Trends are like waves that have forceful impacts. They may not last long, but when they do, you may have the ride of your life – take advantage of them.
Trends are like waves that have forceful impacts. They may not last long, but when they do, you may have the ride of your life – take advantage of them. When you think of trends in capital markets, the first thing that may come to mind is the direction and trajectory of stock prices. The definition of trend may vary from person to person, based on their timeframe parameters – intraday, closing-day, weekly, or monthly; but the consensus in capital markets is generally the same – trends are about historical lookbacks to forecast the future. Technical indicators are great tools designed to measure the strength or weakness of the underlying trend-forces. There are plenty of historical literatures written up on trends and their applications (Edwards & Magee – Stock Trends, Richard Russell – Dow Theory, and Robert Prechter – Elliot Wave Cycles), but the simplest way to spot a trend is through time series analysis and moving averages.
Many technical indicators are popular for their trend-following characteristics (Directional Movement Index – DMI, and Moving Average Convergence Divergence — MACD).
CIBC TrendSpotting Matrix (TSM) is a proprietary trend model that employs a mechanical and systematic process to produce an objective trend-score for most North American indices, particularly for those of TSX and S&P 500 index constituents. It is a tool built in-house, designed to gauge the underlying trend-strength (up/down/flat) based on a series of dynamic variables – Directional Movement Index, 1-3-12-month Rate-of-Change indicators, the longer moving average spread, linear regression slope, and 3-9-month Volatility bands. These factors are used in calculating the trajectories for specific stocks/sectors/indices. The Bollinger or Volatility bandwidths are also used to calculate the mean-reversion tendencies along with correction risks in the market, with the lower bands capturing the most downside risk. Historical cycles are also of importance in our calculations with respect to 2-4-10-year durations, consistent with 3.5-year economic cycle calculations. Rate of change relative to historical observations are used to show frequencies and probabilities for positive continuation or negative reversals.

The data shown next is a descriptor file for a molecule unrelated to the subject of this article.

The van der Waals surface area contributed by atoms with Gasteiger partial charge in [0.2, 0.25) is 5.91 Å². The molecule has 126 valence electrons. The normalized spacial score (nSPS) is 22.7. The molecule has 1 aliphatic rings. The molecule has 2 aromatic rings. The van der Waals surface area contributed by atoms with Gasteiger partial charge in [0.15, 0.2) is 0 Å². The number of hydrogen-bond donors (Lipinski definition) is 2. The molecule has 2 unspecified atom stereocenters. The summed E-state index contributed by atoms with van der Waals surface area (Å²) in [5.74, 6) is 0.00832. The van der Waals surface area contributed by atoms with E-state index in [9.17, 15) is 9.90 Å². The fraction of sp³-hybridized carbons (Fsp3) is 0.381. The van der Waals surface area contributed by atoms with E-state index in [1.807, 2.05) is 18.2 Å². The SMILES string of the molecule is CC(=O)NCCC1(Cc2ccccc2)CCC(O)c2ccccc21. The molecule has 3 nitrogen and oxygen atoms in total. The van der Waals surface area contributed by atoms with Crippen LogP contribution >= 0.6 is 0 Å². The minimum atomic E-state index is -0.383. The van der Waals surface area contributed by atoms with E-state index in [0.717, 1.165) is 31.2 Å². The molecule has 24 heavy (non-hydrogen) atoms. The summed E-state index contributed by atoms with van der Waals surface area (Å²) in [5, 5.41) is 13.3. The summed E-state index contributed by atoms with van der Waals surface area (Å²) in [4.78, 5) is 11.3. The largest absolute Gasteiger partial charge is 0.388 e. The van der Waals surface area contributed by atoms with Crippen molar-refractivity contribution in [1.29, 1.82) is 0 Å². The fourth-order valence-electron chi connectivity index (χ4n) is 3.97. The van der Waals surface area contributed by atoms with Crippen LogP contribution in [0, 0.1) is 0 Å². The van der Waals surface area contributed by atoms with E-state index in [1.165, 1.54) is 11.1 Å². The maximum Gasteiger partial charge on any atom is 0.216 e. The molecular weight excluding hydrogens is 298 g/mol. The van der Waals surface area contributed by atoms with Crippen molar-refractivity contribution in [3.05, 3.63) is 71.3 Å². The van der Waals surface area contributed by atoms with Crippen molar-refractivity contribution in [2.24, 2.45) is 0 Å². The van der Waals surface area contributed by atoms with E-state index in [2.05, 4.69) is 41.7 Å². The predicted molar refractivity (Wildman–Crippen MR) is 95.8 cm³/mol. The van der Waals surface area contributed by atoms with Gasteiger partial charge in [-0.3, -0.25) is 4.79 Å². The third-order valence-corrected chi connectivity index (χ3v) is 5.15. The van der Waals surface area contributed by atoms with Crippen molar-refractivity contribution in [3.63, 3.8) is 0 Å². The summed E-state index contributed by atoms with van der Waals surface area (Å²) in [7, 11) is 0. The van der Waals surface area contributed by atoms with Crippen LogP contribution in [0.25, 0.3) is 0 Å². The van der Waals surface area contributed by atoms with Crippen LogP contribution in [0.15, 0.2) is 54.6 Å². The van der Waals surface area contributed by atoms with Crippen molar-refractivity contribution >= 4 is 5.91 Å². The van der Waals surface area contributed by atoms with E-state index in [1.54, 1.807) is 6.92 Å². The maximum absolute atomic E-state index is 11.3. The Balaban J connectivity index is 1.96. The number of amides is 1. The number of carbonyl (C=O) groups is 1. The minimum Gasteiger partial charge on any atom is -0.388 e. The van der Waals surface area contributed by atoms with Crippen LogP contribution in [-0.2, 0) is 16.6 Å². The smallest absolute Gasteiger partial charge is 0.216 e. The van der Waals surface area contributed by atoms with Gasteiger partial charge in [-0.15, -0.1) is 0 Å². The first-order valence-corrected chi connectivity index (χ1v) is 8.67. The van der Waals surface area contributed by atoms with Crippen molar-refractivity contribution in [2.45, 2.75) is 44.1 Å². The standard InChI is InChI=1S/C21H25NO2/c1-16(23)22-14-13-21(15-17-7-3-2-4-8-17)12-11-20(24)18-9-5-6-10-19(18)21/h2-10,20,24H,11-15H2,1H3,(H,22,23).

In layman’s terms, this process is a validation with a checkmark for all variables used in our matrix – the more variables are positive (not equally weighted), a higher score will be generated or vice versa (the more negative variables will result in a lower score). The reason for a non-equal-weight approach is that each indicator has a unique way of identifying trend patterns — moving averages tend to lag the market, linear regressions try to forecast the continuation, RSI overbought/oversold conditions tend to act like speed bumps, and so forth.
Evidence gathering of different factor modelings have continued to show that momentum is the number one factor in generating absolute and relative returns in portfolios. Empirical studies also show that trends in prices and in fundamental and economic data tend to persist and move in the same direction over time. Hence, the underlying premise for our strategies is that by using trend-following and momentum systems we can make money by identifying equities where trend are most likely to persist, and stay away from equities where trend has broken.
Test results have continued to support our love for trend-following strategies. CIBC TrendSpotting Matrix (TSM) processes have been employed in CDN and U.S. structured products, as well as an ETF on Toronto Stock Exchange (SID-etf U.S. TrendLeaders Index). SID-etf has continued to generate attractive risk-adjusted returns over time, providing investors an alternative and diversifying vehicle within fundamentally tilted investment mandates.
Our trend-following models at CIBC have broadly been well received by investors. It is now 12-months since the CIBC U.S. index (SID-etf) was launched in July 2017. This trend-following ETF methodology has managed to accumulate +23% of capital appreciation compared to the benchmark S&P 500 index at 14.46%. On a year-to-date basis (6-months), the CIBC U.S. index has returned +8.45% relative to the S&P 500 at +4.14%.
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